18. All art is about the recognition of beauty and the articulation of empathy and compassion for the other – the artist is a force for unity
  19. Mankind’s original sin, what got Adam and Eve cast out of Eden, is identifying with the ego
  20. Daimon = genius. It is us, yet it is separate
  21. The secret that every true artist knows is that the profound can be reached by focusing on the mundane. Sit down at the keyboard, stand before the easel, you have to show up
  22. The mysterious flow of creativity can be prompted, primed like a pump, by emotionally and physically creating a habit and a space where you want that energy to flow
  23. Who you are is what you produce, what you write/produce/paint…
  24. The artist’s journey is the hero’s journey of the human race
  25. How do you know when you’re ready? You decide. You act
What I got out of it
  1. The artist is one who can shift between the normal everyday world and the higher plane where inspiration hits, where the daimon resides, and being able to translate this higher plane into art

Gates of Fire by Steven Pressfield

Summary
  1. The Battle of Thermopylae told from the point of view one of the Spartan soldiers. This battle and story was popularized by the movie 300
Key Takeaways
  1. At the time of death, many fear separation from loved ones more than death itself
  2. Tells in vivid detail the brutal conquering of his town by Argos
  3. He is later caught steeling and is put up on a cross to be killed. His friends save him but his hands are ruined and he’s devastated as now he cannot become a soldier. A god appears and tells him he shall become an archer instead which his hands can handle
  4. He comes under the tutelage of a Spartan and recounts the brutal training and way of life of these warrior people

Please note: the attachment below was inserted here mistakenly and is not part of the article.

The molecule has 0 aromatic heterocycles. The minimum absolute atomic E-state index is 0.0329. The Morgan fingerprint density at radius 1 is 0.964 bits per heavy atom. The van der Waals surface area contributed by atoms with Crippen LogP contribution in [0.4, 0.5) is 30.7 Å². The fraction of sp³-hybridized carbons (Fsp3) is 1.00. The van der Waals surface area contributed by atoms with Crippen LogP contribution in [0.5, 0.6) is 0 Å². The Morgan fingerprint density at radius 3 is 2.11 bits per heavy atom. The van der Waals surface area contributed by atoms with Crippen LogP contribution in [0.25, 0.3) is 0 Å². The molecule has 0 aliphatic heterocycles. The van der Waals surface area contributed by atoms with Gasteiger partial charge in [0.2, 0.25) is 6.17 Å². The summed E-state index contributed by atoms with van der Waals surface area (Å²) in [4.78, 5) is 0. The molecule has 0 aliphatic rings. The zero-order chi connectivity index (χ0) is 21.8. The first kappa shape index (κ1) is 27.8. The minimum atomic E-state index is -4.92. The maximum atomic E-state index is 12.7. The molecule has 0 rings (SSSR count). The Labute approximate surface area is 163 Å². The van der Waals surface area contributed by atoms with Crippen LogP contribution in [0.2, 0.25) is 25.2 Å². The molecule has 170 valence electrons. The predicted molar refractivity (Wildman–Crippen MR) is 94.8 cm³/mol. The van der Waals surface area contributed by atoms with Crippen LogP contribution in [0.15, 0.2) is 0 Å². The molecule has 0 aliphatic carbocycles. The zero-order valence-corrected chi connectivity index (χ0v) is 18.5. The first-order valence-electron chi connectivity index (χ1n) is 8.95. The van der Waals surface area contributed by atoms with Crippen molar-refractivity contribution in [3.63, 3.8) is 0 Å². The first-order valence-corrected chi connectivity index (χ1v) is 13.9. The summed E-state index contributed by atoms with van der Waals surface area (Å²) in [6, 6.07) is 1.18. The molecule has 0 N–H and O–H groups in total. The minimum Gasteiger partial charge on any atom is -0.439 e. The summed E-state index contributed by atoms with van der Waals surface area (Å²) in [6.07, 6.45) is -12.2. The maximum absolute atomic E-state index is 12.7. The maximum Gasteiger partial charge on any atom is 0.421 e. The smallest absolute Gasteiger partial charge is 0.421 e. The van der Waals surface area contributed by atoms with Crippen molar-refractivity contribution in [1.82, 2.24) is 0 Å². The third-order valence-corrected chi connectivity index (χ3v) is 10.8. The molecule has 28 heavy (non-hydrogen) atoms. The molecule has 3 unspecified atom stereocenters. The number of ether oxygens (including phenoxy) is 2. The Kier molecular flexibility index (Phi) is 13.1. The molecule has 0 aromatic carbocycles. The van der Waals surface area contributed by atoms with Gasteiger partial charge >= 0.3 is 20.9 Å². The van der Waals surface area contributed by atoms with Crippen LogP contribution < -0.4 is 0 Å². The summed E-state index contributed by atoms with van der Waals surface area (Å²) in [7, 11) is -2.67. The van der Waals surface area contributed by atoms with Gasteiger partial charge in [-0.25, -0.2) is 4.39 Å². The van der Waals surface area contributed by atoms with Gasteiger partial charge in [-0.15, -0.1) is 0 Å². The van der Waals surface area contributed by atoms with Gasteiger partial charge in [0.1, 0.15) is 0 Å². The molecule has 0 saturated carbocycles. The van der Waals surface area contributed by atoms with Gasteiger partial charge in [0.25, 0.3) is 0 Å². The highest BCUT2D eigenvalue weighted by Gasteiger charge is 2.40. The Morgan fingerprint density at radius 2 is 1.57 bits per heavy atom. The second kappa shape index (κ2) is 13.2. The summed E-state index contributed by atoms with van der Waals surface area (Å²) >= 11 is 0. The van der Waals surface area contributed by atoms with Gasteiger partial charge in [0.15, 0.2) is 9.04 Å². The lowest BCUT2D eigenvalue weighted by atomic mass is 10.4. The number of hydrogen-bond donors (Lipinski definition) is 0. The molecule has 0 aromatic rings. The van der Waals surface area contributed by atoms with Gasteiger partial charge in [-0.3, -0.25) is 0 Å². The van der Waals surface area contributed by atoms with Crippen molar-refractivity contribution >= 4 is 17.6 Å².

5. The Spartans made fear a science and were so machine like in war that just their formations, singing and smiles pre war unnerved their enemies
  6. He described the war against the Persians so vividly you feel like you’re there. From the smells, emotions, weapons and after effects. It must have been one of the most intense and surreal experiences man can endure
What I got out of it
  1. Incredibly well written novel about the Battle of Thermopylae. Really good insight into Spartan life, culture and how brutal and life altering warfare at the time was

Don’t miss out on Pressfield’s Do the Work and The War of ArtBoth are fantastic

The War of Art by Steven Pressfield

Summary
  1. Pressfield tells his story of how in writing he encounters his most extreme resistance and this is part of why he does it.
Key Takeaways
  1. It’s not the writing part that’s hard, it’s the sitting down to write. Overcoming this resistance is absolutely vital to growth and happiness
  2. Defining the enemy, this resistance, is key and often the road you need to take (Pair with The Obstacle is the Way)
  3. Master the fear and you conquer resistance
  4. Resistance is strongest near the finish line
  5. Resistance feels like unhappiness and manifests in eating, drinking, drugs, sex, any distraction
  6. Only as free as the extent of your self mastery